Partnering with Churches: From Principle to Practice


Partnering with local churches is so important, but it can be tricky. Sometimes we can end up taking over like the kid who’s determined to get an A in chem-lab despite her remedial lab partner. We think, “This (whatever) needs to go faster, smoother, prettier. If only they’d listen to my ideas and just do them, we would ace this.”

But the truth is, when we outsiders give our ideas and our resources, we aren’t partnering with the Bride of Christ. We’re trying to take over for the Bride Groom. Really–who should they be depending on, looking to for wisdom and provision, thanking and praising when all is said and done? Who knows what’s best for them? Who defines their calling and ministry? Who has power to transform? Not me. Not a donor. Not a church a thousand miles away or a short-term team. Not an NGO.

Only Jesus.

True partnership with local churches means making ourselves smaller so that they can flourish in every area. So that they can have ever deepening experiences of the love and power of their Savior. True partnership often feels like “not doing much”–and then we have to remind ourselves that it’s not about us and how much we do. It’s about being the Body of Christ together. It’s not at all like acing chem lab.

All of our RW programs seek this kind of partnership with local churches. Ending Gendercide has discipled dozens of churches in the biblical truth about the value of women. The Create Commission explored through art what it means to love the city in partnership with an urban church. In His Image seeks to train local churches in how to minister to people living with disabilities. The list goes on.

But TCT provides, perhaps, the clearest and most lived-in examples of the power of partnering with churches. After all, it’s pretty much the only thing they do.

TCT offers biblical and practical training to churches, but no outside resources. We leave it up to the churches to identify their communities’ needs, to seek God, and to make a plan that would solve the problem and show God’s love. While they do all that, a Local Facilitator gives them encouragement and prayer, always reminding them of what they’ve learned and pointing them back to Christ when they lose their way or get bogged down.

Sure it’s slow. It’s messy. It’s rarely pretty. And it hardly ever aligns with what we would have come up with. But it’s *the only way*. Because ultimately God gets the glory. Churches are strengthened. And lives are transformed.

Here’s a “see what I mean?” story…

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After studying TCT Module 1, 60 people from one church in Southeast Asia decided to build a road. Their community was isolated in a mountainous jungle area. The lack of a road made it nearly impossible for people to sell crops at any market, for school teachers to get to their village or for people to access other services, like hospitals, when they needed them. So, the church decided that by carving a road through the jungle they could show their community God’s love. In 12 days of hard work with hand tools, they completed a road that was about seven and a half miles long and five feet wide. Wide enough for motorbikes and hand-pulled carts loaded with crops.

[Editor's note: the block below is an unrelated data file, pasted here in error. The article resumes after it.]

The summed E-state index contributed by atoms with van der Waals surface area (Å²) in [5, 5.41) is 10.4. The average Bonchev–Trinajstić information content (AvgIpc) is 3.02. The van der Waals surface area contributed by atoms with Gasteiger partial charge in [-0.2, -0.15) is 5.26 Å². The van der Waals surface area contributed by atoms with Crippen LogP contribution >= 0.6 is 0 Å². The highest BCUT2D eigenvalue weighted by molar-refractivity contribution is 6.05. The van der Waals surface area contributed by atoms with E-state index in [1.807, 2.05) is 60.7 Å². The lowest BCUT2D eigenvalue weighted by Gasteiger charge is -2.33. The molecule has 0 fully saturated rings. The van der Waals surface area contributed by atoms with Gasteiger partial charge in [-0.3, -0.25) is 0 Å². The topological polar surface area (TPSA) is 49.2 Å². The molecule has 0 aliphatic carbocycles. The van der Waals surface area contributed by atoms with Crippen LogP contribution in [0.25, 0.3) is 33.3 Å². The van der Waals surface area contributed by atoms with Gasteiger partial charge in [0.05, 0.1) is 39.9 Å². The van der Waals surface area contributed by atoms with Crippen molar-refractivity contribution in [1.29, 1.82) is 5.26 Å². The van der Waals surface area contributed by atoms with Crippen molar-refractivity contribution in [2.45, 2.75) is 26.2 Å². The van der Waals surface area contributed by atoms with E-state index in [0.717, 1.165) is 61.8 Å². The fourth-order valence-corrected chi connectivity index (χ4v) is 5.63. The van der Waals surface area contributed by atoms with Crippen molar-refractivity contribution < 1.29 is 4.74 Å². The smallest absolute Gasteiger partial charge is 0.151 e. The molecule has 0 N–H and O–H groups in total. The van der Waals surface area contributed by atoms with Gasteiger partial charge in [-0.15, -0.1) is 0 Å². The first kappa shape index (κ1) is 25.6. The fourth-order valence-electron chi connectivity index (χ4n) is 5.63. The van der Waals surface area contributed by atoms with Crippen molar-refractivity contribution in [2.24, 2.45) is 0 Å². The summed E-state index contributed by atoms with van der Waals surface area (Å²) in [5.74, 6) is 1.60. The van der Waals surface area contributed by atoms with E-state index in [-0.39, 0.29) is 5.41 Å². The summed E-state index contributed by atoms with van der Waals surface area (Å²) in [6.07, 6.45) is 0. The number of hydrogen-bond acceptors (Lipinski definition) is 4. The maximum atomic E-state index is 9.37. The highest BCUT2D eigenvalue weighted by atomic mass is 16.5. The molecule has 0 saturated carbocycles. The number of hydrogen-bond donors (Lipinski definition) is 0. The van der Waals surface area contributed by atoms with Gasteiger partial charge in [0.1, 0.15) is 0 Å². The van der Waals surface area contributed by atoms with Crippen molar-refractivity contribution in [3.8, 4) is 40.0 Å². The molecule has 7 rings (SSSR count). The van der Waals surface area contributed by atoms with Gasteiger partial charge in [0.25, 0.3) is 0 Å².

The local government officials were very surprised by the road, because they had called for people to work on a road many times, but no one had responded. Why did the church suddenly volunteer for the job? They thought some outside organization must have paid for the project without authorization. The officials interrogated the church leaders, but they answered, “No one gave us money. We did all of this because we learned from TCT and wanted to obey God’s Word.”

Once they realized that the church wasn’t getting money from outsiders, the officials went from suspicion to wanting to support the church for its good work. They promised to present the work to higher officials and request for them to send a bulldozer to widen the road. Teachers, border soldiers and government officials in this area all benefitted from the road, so they all suddenly became very supportive of the church.

When the TCT Local Facilitator visited this village, he came across some teachers on his way to the church. Assuming he was a visitor from a different village, the teachers asked whether he noticed anything special here. When the Local Facilitator answered that he saw nothing special, the teachers proudly replied, “They have a nice road. Does your village have a beautiful road like this one?” They even boasted that it was the church who did all the work for 12 long days.

All the while, they didn’t realize that they were talking to the trainer who initiated this work here. Only when people from the church came and greeted the Local Facilitator did the teachers realize they knew each other. They asked the Local Facilitator if he is the church’s director, but he replied, “We are brothers and sisters in Christ. I came here to teach them the Bible. I am not their director.” Seeing that God had used the road to soften their hearts, the Local Facilitator then shared the Gospel with the teachers.

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Does your church have missionaries or teams that work with churches in the majority world? If not, why not? If yes…How have you seen the partnership glorify God and build up His Bride? What has been hard? Have you ever stepped in and wished you hadn’t? Have you ever been frustrated by your local church partner?

Jesus, please reveal Your heart for Your Bride. Help us to love her better and to partner with her well. Be glorified in your church around the world.

About the Author:

Glynka is the Grants Manager for Reconciled World. She lives in Chandler, Arizona with her husband and three children.

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